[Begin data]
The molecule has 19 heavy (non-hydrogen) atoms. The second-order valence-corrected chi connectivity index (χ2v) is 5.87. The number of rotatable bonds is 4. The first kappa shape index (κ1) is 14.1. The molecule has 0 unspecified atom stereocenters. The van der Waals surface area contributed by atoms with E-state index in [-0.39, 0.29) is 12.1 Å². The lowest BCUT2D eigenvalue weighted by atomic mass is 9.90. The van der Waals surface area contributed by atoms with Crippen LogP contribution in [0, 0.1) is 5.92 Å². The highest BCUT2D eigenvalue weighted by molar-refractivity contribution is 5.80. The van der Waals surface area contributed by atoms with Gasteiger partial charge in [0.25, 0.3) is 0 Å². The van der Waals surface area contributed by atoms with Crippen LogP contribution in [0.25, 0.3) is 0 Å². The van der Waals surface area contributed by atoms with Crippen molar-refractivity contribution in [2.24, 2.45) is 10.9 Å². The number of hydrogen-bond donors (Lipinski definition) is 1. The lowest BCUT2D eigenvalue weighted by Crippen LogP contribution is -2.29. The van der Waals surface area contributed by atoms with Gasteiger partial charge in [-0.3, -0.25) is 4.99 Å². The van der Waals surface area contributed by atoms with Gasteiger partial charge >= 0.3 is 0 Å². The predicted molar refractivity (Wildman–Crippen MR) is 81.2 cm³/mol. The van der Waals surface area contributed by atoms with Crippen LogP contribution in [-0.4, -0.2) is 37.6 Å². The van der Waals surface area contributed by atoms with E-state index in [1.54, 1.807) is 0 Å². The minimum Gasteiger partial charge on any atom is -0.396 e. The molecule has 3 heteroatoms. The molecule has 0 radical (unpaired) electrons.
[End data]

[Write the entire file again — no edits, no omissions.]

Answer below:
The molecule has 19 heavy (non-hydrogen) atoms. The second-order valence-corrected chi connectivity index (χ2v) is 5.87. The number of rotatable bonds is 4. The first kappa shape index (κ1) is 14.1. The molecule has 0 unspecified atom stereocenters. The van der Waals surface area contributed by atoms with E-state index in [-0.39, 0.29) is 12.1 Å². The lowest BCUT2D eigenvalue weighted by atomic mass is 9.90. The van der Waals surface area contributed by atoms with Crippen LogP contribution in [0, 0.1) is 5.92 Å². The highest BCUT2D eigenvalue weighted by molar-refractivity contribution is 5.80. The van der Waals surface area contributed by atoms with Gasteiger partial charge in [0.25, 0.3) is 0 Å². The van der Waals surface area contributed by atoms with Crippen LogP contribution in [0.25, 0.3) is 0 Å². The van der Waals surface area contributed by atoms with Crippen molar-refractivity contribution in [2.24, 2.45) is 10.9 Å². The number of hydrogen-bond donors (Lipinski definition) is 1. The lowest BCUT2D eigenvalue weighted by Crippen LogP contribution is -2.29. The van der Waals surface area contributed by atoms with Gasteiger partial charge in [-0.3, -0.25) is 4.99 Å². The van der Waals surface area contributed by atoms with Gasteiger partial charge >= 0.3 is 0 Å². The predicted molar refractivity (Wildman–Crippen MR) is 81.2 cm³/mol. The van der Waals surface area contributed by atoms with Crippen LogP contribution in [-0.4, -0.2) is 37.6 Å². The van der Waals surface area contributed by atoms with E-state index in [1.54, 1.807) is 0 Å². The minimum Gasteiger partial charge on any atom is -0.396 e. The molecule has 3 heteroatoms. The molecule has 0 radical (unpaired) electrons.